North East Post
A Voice of the Free Press
Mike Tilling
Arts Correspondent
1:01 AM 6th January 2024

Classical Music: JS Bach The French Suites

JS BachThe French Suites
French Suite No 1 in D minor BWV812 (clavichord); French Suite No 2 in C minor BWV813 (clavichord); French Suite No 3 in B minor BWV814(clavichord); Suite in E flat major BWV819 (clavichord); Suite in G minor BWV822 (harpsichord); French Suite No 4 in E flat major BWV815 (harpsichord); French Suite No 5 in G major BWV816 (harpsichord); French Suite No 6 in E major BWV817 (harpsichord); Suite in A minor BWV818 (clavichord).

Mahan Esfahani (harpsichord)

Hyperion CDA68401/2

Whenever I listen to Bach, I feel I am in the presence of a calm and civilizing intelligence that can make me a better person. I can’t be alone in this since the Voyager mission of 1977 included music by Bach (Brandenburg Concerto No. 2 and Gavotte En Rondeau from Partita No. 5 in E major) and pieces by Mozart, Beethoven, and Stravinsky to represent humanity to whatever may be out there.

Had he been alive, Mahan Esfahani’s work on the harpsichord and clavichord could well have been included as part of that ambassadorial package. Esfahani, of Iranian descent but brought up and currently living in the USA, has conducted detailed research on the various manuscripts available of Bach’s work and come up with what he believes to be the versions that Bach intended. In other words, we may be listening to the same music as heard in the Salons of Europe during the Baroque period.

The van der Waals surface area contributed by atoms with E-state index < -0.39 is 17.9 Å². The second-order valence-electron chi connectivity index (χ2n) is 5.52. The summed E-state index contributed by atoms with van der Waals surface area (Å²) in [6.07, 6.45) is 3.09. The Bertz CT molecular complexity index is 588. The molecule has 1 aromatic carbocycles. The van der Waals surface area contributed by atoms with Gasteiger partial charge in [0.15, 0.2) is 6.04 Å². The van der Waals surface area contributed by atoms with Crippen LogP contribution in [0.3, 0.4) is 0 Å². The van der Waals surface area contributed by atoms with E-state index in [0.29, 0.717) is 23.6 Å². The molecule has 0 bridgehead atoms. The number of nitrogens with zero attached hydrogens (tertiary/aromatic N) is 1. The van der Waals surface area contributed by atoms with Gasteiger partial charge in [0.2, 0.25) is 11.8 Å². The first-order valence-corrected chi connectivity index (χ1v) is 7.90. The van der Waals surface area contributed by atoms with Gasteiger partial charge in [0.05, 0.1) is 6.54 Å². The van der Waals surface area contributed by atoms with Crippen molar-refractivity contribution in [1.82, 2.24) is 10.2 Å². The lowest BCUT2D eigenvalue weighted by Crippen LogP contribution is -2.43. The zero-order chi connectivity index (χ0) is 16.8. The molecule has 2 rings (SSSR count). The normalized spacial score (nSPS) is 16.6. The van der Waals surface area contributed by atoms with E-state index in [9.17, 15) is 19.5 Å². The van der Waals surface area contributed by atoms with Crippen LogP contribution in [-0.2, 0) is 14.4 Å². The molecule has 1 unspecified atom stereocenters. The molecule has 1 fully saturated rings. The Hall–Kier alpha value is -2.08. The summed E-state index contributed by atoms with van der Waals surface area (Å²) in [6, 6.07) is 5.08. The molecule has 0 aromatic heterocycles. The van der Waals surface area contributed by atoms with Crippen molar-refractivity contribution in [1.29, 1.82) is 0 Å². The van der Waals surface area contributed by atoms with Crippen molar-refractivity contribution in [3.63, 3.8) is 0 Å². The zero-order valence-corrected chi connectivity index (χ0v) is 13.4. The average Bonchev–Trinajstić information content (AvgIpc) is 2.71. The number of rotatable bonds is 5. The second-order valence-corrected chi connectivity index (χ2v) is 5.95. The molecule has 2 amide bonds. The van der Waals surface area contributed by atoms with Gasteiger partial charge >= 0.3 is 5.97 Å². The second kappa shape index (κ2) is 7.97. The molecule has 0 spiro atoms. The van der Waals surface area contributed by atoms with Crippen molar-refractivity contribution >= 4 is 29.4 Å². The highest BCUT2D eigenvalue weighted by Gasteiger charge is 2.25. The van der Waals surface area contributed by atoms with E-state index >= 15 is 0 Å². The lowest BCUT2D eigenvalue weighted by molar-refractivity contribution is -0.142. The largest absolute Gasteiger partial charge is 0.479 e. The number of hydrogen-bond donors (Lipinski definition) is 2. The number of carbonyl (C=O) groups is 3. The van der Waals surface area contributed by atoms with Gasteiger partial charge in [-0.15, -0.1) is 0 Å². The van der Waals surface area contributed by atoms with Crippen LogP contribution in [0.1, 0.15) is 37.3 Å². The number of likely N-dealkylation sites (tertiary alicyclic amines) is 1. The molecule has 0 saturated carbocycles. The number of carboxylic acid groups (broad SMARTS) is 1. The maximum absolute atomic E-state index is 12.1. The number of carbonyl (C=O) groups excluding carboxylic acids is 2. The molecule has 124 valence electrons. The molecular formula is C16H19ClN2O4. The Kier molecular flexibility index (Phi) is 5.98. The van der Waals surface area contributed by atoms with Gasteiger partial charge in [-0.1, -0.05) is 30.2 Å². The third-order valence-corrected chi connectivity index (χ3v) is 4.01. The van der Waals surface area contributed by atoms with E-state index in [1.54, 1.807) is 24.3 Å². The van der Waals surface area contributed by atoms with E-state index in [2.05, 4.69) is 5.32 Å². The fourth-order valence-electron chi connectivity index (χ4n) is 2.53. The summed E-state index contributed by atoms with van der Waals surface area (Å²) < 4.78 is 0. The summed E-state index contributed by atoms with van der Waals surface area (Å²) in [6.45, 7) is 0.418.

Esfahani manages to bring out the logic and rationality in Bach’s work while losing none of the cool engagement that appealed so much to the values of the Enlightenment. Clearly, the majority of Bach’s music was written for liturgical purposes and was strongly influenced by his Lutheran faith, but most music lovers now take his work to be one of the greatest of human achievements, with or without the religious element.

Esfahani also extracted the abstract from Bach. I am not suggesting that the French Suites have any connection whatsoever with current painters who think that abstract means work that is incomprehensible to, well, everyone but themselves, but rather pure music that has no referent outside its own world. Bach does not seek to represent the movement of a fox running across a meadow or an angry god throwing thunderbolts; instead, he creates worlds of his own through counterpoint, harmony, rhythm, and texture.

As usual, Hyperion has done a superb job with the quality of the recording. It is for this reason, along with sound quality, virtuoso playing, and principled interpretation, that I can be confident of an uplifting experience sitting in my armchair with a glass of white wine in my hand and Bach’s music swelling from the CD player.

The committee that selected the music for Voyager seems to have got it right.